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|Shahzada of the Mughal Empire|
Kabul, Mughal Empire (Present Afghanistan)
|Died||5 October 1557
Mecca, Saudi Arabia
|Spouse||Mah Afroz Begum
Mah Chuchuk Begum
Aisha Sultan Khanum
Daulat Bakht Aghacha
|Issue||Sultan Ibrahim Mirza
Habiba Sultan Begum
Aisha Sultan Begum
Kamran Mirza, sometimes known simply as Kamran, (1509 – 5 (or 6) October 1557) was the second son of Babur, the founder of the Mughal Empire and the first Mughal Emperor. Kamran Mirza was born in Kabul to Babur's wife Gulrukh Begum. He was half-brother to Babur's eldest son Humayun, who would go on and inherit the Mughal throne, but he was full brother to Babur’s third son, Askari.
During the Reign of Babur
While his father, Babur, was conquering northern India from 1525 onwards, Kamran remained in Kandahar in order to secure his northern flank. He was still in charge of the northern part of the newly formed empire, when his father died in 1530. According to the Mughal historian Abul Fazl, Babur’s last words to Humayun were “do nothing against your brothers, even though they may deserve it.”
In 1538 Kamran first crossed into India, bringing with him 12,000 soldiers, while Humayun was away fighting in Bengal. He appeared to have come in order to put down the rebellion of his brother Hindal against Humayun. However, despite Humayun’s calls for help, Kamran offered him no aid whatsoever. After Humayun returned from his defeat at the Battle of Chausa, Kamran refused to place his troops under Humayun’s command as he was more interested in taking power for himself. Seeing no chance of furthering his ambition, Kamran withdrew back to Lahore.
Rivalry with Humayun
Following his success in the Battle of Kanauj in 1540, the new ruler of northern India, Sher Shah, ordered Humayun to leave India and settle in Kabul. Kamran was unwilling to hand the city over to his brother though. At this point Kamran went behind Humayun's back and offered to support Sher Shah, if the latter would give him the Punjab in return. His offer was refused. At this point Humayun was urged by his advisors to put his brother to death, but he refused.
After a series of disastrous attempts to retake his throne, Humayun crossed the Indus in 1543. Rather than welcoming him, Kamran sent his younger brother Askari out to catch him and bring him to Kabul. Humayun managed to escape his brother’s clutches though and sought refuge in the court of the ruler of Persia, Shah Tahmasp I.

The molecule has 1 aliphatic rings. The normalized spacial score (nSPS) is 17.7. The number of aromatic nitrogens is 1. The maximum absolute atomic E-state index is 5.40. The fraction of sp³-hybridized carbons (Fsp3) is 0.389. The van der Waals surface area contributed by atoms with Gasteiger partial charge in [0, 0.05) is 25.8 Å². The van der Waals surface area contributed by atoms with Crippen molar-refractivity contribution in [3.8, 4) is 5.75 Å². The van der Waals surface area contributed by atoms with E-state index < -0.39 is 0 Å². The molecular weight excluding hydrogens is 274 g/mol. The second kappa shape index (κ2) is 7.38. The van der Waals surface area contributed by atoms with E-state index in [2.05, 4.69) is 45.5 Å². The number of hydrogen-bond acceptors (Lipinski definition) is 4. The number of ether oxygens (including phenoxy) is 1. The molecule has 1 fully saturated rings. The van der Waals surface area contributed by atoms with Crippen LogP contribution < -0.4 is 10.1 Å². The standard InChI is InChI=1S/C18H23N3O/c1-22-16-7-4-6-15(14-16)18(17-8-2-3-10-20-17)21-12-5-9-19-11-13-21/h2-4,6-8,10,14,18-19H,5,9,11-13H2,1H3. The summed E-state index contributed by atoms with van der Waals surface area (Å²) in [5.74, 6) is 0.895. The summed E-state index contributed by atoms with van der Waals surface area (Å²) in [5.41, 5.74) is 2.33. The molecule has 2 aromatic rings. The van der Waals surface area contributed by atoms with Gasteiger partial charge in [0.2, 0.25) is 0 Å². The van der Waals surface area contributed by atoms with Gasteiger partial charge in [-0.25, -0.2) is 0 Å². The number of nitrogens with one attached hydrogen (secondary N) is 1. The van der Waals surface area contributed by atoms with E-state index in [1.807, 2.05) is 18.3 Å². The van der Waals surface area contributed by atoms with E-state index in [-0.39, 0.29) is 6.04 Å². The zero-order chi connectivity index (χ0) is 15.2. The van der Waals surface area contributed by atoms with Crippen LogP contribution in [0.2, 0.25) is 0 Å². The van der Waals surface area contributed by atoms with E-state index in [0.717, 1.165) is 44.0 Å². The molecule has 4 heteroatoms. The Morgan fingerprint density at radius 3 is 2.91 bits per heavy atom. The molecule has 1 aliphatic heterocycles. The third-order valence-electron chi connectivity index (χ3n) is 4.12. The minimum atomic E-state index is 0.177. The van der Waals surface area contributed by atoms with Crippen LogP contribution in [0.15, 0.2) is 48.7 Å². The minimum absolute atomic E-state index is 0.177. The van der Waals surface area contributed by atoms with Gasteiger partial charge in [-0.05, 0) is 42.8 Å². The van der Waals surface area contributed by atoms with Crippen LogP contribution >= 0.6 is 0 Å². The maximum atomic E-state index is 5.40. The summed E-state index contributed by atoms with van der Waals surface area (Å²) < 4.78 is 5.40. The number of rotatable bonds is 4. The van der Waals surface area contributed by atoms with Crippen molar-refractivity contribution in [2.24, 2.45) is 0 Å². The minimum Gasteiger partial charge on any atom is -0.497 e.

When Humayun was in Persia, Kamran offered the Shah the city of Kandahar if he would hand his brother over to him. Shah Tahmasp favoured Humayun in this fraternal squabble however, and provided him with troops with which he defeated Kamran.
Conflict over Kabul
Humayun was able to enter Kabul in November 1545 in a bloodless takeover, as Kamran’s rule had been oppressive, and the population of the city was keen to be rid of him.
After his ignominious flight, Kamran managed to retake Kabul twice but he remained a hated figure to the residents of the city, as his periods of rule involved atrocities against large numbers of them.
Following his third and final ejection from Kabul, Kamran went to the court of Humayun’s enemy, the Afghan king Islam Shah in Delhi in 1552, where he was effectively rebuffed in his hopes for an alliance against his brother. Islam Shah arrested him and deputed his trusted adviser Hemu to hand over Kamran to Humanyun at Kabul. He died in Mecca.
The only significant architectural structure built by Kamran exists today in Lahore, Pakistan. It is called Kamran ki Baradari. Bara means twelve and dar means doors. Kamran ki baradari was a twelve-door building on the bank of River Ravi. The river changed its course over time, with the result that the Baradari stands not on the bank but in the waters as an island while the gardens have deteriorated.
Exile and death
Although Humayun resisted the pressure to put his rebellious brother to death, he was persuaded that something needed to be done about him so he reluctantly had him blinded. Humayun then sent him off to perform the Hajj to Mecca, where he died in 1557.
He married seven times and had five children:
- Mah Afroz Begum (m. November 1528), daughter of his maternal uncle, Amir Sultan Ali Mirza Taghai Begchik;
- Aisha Sultan Khanum, daughter of Sultan Mahmud Khan Jagatai;
- Muhtarima Khanum, daughter of Shah Muhammad Sultan Jagatai, Sultan of Kashghar, by his wife, Khadija Sultan Khanum, fourth daughter of Sultan Ahmad Khan Jagatai;
- Mah Begum, daughter of Sultan Uwais Qibchaq, of Kulab, sometime Governor of Badakshan;
- Mah Chuchuk Begum, daughter of Mir Shah Husain Arghun, Lord of Sind, Kandahar and Kabul, by his wife, Mah-i-Kuchuk Begum, daughter of Mirza Muhammad Muqim Beg Aghun;
- Hazara Begum, niece of the Hazara chief, Khizr Khan;
- Daulat Bakht Aghacha, sister of Mirza Abdullah Khan Mughal.
- Sultan Ibrahim Mirza - with Mah Afroz Begum
- Habiba Sultan Begum - with Mah Afroz Begum, married firstly (div. 1551) Yasin ud-Daula, Aq Sultan Jagatai, fourth son of Aiman Khwaja Khan Jagatai, a descendant of the Sultans of Kashghar, married secondly Mirza Abdur Rahman Khan Dughlat;
- Gulizar Begum - with Mah Afroz Begum, went on the pilgrimage to Mecca in October 1575, thereafter known as Haji Begum;
- Gulrukh Begum - with Mah Afroz Begum, married Ibrahim Husain Mirza, third son of Sultan Muhammad Mirza, of Azampur, sometime Governor of Sambhal;
- Aisha Sultan Begum - possibly with Daulat Bakht Aghacha.
- The Great Moghuls by Bamber Gascoigne